Take the 2-minute tour ×
Stack Overflow is a question and answer site for professional and enthusiast programmers. It's 100% free, no registration required.

I'm in a directive, and I would like to do a union $watch on a variable that exists on the local $scope and one that exists on $rootScope. It would look something like:

            ['TEMPLATE_URL', '$rootScope',
    function(TEMPLATE_URL,    $rootScope) {
        return {
            templateUrl: TEMPLATE_URL + "cohnbread.html",
            scope: { odp: '@' },
            link: function(scope, elem, attrs) {
                // here I would like to register a callback to fire 
                // whenever scope.bar or $rootScope.foo fires. Something like:
                $watchBoth('scope.bar', '$rootScope.foo', onBarOrFooChange);

Is there a workaround to make this happen?

Edited to provide more info.

share|improve this question
What are you trying to do in the $watch? Where are you setting the $watch up? A service that carries the $watch callback as a function may work... but you didn't really give us enough information to answer the question (Unless someone is a lucky guesser). –  Ben Lesh Nov 26 '12 at 23:51
can I ask why you have 2 variables with the same name and why are both in need of watching? If they actually have separate purposes then name them accordingly, if not you should only care about the more specific scope variable –  Liviu T. Nov 27 '12 at 12:31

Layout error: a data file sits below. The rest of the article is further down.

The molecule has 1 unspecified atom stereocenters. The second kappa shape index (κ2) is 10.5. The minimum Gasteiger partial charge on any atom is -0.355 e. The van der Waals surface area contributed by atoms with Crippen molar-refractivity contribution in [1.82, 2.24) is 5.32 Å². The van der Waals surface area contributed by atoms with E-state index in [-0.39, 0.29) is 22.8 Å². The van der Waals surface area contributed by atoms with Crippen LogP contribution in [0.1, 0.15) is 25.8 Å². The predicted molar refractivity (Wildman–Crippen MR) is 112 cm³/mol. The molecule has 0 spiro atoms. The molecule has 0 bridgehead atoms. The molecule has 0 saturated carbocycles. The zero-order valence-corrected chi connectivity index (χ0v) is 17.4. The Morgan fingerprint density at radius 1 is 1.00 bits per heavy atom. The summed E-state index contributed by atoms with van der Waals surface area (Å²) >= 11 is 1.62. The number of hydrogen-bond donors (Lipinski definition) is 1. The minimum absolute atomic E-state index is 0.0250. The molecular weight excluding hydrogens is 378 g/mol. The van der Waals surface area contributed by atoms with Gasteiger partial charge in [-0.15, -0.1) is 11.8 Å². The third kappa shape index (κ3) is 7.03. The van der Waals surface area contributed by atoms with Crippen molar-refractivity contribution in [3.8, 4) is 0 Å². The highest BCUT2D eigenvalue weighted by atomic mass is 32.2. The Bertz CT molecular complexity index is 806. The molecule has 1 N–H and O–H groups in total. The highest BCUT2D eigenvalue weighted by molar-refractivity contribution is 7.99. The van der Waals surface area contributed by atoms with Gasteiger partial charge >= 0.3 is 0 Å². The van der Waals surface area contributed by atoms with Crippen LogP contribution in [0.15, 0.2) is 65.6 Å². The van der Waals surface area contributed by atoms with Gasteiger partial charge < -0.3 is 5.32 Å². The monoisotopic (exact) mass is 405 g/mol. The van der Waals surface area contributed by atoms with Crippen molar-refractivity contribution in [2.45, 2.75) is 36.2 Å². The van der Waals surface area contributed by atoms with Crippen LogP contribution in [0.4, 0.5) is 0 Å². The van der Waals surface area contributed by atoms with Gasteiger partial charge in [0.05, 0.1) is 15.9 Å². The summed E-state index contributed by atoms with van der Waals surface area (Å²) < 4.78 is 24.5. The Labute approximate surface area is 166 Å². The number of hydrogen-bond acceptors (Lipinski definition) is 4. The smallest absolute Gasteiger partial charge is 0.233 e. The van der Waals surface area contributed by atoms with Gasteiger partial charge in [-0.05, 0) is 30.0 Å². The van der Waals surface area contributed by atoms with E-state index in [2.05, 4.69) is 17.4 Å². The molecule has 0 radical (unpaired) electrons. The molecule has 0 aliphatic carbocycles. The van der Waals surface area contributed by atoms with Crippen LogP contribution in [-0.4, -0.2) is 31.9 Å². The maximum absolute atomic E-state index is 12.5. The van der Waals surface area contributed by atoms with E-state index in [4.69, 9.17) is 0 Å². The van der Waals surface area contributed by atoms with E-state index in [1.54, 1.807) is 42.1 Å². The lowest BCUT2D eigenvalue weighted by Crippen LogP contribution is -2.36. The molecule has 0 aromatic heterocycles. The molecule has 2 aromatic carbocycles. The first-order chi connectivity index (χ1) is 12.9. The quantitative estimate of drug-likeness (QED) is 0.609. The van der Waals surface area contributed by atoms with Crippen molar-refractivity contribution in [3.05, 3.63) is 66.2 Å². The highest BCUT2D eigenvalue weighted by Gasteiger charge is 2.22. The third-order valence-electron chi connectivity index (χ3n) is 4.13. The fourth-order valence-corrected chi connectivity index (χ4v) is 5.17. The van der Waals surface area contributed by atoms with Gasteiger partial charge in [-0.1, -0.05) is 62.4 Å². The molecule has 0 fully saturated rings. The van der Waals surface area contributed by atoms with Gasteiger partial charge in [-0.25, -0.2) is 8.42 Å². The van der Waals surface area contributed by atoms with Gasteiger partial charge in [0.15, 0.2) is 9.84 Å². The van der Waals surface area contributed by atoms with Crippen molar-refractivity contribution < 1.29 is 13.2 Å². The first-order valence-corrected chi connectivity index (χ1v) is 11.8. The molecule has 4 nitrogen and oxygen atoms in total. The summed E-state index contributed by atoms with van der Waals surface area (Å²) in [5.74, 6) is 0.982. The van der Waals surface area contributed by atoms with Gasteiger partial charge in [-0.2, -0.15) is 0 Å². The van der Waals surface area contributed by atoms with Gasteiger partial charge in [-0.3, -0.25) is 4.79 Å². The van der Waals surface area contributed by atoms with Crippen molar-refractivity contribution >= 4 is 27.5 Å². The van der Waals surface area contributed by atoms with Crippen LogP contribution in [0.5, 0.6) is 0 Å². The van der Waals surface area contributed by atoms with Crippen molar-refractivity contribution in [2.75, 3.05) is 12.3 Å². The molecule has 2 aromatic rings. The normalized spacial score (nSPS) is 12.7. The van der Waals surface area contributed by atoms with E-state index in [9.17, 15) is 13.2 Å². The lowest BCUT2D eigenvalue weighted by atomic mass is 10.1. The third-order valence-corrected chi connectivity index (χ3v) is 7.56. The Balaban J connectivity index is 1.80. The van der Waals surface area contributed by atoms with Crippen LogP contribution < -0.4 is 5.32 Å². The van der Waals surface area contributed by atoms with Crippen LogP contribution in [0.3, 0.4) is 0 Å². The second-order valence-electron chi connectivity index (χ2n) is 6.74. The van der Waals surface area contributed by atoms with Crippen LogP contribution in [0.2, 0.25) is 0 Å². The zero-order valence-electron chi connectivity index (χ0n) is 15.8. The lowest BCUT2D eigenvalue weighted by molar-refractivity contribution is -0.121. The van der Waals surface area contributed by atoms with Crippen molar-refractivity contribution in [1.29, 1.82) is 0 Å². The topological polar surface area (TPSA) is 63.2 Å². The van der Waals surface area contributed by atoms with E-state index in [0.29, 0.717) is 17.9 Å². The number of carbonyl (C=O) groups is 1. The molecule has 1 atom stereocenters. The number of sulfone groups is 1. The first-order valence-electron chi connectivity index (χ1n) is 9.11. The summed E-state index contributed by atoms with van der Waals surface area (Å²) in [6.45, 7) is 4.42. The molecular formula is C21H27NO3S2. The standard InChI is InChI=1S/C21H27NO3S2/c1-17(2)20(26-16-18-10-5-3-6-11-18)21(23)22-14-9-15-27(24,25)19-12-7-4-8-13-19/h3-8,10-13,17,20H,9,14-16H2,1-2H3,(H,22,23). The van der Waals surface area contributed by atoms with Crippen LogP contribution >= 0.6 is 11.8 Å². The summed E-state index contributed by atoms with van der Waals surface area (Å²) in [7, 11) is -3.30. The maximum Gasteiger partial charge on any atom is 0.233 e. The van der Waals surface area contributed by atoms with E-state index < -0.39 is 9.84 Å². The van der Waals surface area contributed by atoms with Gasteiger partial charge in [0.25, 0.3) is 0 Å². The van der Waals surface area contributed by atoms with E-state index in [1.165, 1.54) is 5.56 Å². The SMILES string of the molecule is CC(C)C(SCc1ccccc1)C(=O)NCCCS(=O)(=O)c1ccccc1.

@LiviuT., they don't have the same name. They are separate variables in separate scopes. –  Rosarch Nov 27 '12 at 15:29
right, didn't see that. Remember that angular scopes use prototype inheritence so watching a variable on the scope will watch it on the rootScope if it doesn't find it on the current scope. –  Liviu T. Nov 27 '12 at 19:58
@LiviuT. in this case, scope is isolated, so prototypical inheritance isn't an option. (OP updated to reflect that.) –  Rosarch Nov 27 '12 at 20:09
add comment

1 Answer 1

up vote 1 down vote accepted

If you're just wanting to fire a callback when one or the other changes, just setup a $watch for each one. For example:

scope.$watch('bar', onBarOrFooChange);
scope.$watch('foo', onBarOrFooChange);

or if your directive has an isolated scope, you could setup the $watch for foo like this:

scope.$watch(function() {return $rootScope.foo}, onBarOrFooChange);
share|improve this answer
add comment

Your Answer


By posting your answer, you agree to the privacy policy and terms of service.

Not the answer you're looking for? Browse other questions tagged or ask your own question.